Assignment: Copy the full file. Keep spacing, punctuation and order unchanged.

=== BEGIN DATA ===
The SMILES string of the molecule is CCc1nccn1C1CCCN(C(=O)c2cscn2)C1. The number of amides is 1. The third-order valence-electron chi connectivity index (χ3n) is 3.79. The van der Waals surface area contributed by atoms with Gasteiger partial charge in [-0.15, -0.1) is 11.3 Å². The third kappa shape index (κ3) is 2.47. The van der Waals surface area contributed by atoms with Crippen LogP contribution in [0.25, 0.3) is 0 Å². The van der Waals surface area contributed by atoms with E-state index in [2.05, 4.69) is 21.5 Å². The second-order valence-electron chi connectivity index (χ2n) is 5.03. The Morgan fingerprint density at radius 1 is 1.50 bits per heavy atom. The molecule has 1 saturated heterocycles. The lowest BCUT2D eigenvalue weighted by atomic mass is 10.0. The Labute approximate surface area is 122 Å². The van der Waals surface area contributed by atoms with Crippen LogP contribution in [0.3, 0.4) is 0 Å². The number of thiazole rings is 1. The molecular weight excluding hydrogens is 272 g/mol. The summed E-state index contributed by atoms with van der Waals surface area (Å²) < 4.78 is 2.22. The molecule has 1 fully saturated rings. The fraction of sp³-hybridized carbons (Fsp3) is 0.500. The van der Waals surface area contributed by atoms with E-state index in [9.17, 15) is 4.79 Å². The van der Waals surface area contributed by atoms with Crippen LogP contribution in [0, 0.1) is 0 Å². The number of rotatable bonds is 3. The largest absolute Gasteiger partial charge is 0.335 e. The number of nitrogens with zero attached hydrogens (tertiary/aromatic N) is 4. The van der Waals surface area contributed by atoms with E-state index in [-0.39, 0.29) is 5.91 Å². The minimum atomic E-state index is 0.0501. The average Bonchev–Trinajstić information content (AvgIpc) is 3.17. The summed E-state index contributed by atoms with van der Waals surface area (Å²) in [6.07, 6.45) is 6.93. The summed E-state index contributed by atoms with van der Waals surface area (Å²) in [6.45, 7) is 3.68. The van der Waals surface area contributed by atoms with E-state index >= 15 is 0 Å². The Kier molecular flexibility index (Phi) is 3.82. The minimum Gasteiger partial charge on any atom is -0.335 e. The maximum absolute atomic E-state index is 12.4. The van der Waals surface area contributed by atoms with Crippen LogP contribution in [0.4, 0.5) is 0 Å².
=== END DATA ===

The SMILES string of the molecule is CCc1nccn1C1CCCN(C(=O)c2cscn2)C1. The number of amides is 1. The third-order valence-electron chi connectivity index (χ3n) is 3.79. The van der Waals surface area contributed by atoms with Gasteiger partial charge in [-0.15, -0.1) is 11.3 Å². The third kappa shape index (κ3) is 2.47. The van der Waals surface area contributed by atoms with Crippen LogP contribution in [0.25, 0.3) is 0 Å². The van der Waals surface area contributed by atoms with E-state index in [2.05, 4.69) is 21.5 Å². The second-order valence-electron chi connectivity index (χ2n) is 5.03. The Morgan fingerprint density at radius 1 is 1.50 bits per heavy atom. The molecule has 1 saturated heterocycles. The lowest BCUT2D eigenvalue weighted by atomic mass is 10.0. The Labute approximate surface area is 122 Å². The van der Waals surface area contributed by atoms with Crippen LogP contribution in [0.3, 0.4) is 0 Å². The number of thiazole rings is 1. The molecular weight excluding hydrogens is 272 g/mol. The summed E-state index contributed by atoms with van der Waals surface area (Å²) < 4.78 is 2.22. The molecule has 1 fully saturated rings. The fraction of sp³-hybridized carbons (Fsp3) is 0.500. The van der Waals surface area contributed by atoms with E-state index in [9.17, 15) is 4.79 Å². The van der Waals surface area contributed by atoms with Crippen LogP contribution in [0, 0.1) is 0 Å². The number of rotatable bonds is 3. The largest absolute Gasteiger partial charge is 0.335 e. The number of nitrogens with zero attached hydrogens (tertiary/aromatic N) is 4. The van der Waals surface area contributed by atoms with E-state index in [-0.39, 0.29) is 5.91 Å². The minimum atomic E-state index is 0.0501. The average Bonchev–Trinajstić information content (AvgIpc) is 3.17. The summed E-state index contributed by atoms with van der Waals surface area (Å²) in [6.07, 6.45) is 6.93. The summed E-state index contributed by atoms with van der Waals surface area (Å²) in [6.45, 7) is 3.68. The van der Waals surface area contributed by atoms with E-state index >= 15 is 0 Å². The Kier molecular flexibility index (Phi) is 3.82. The minimum Gasteiger partial charge on any atom is -0.335 e. The maximum absolute atomic E-state index is 12.4. The van der Waals surface area contributed by atoms with Crippen LogP contribution in [0.4, 0.5) is 0 Å².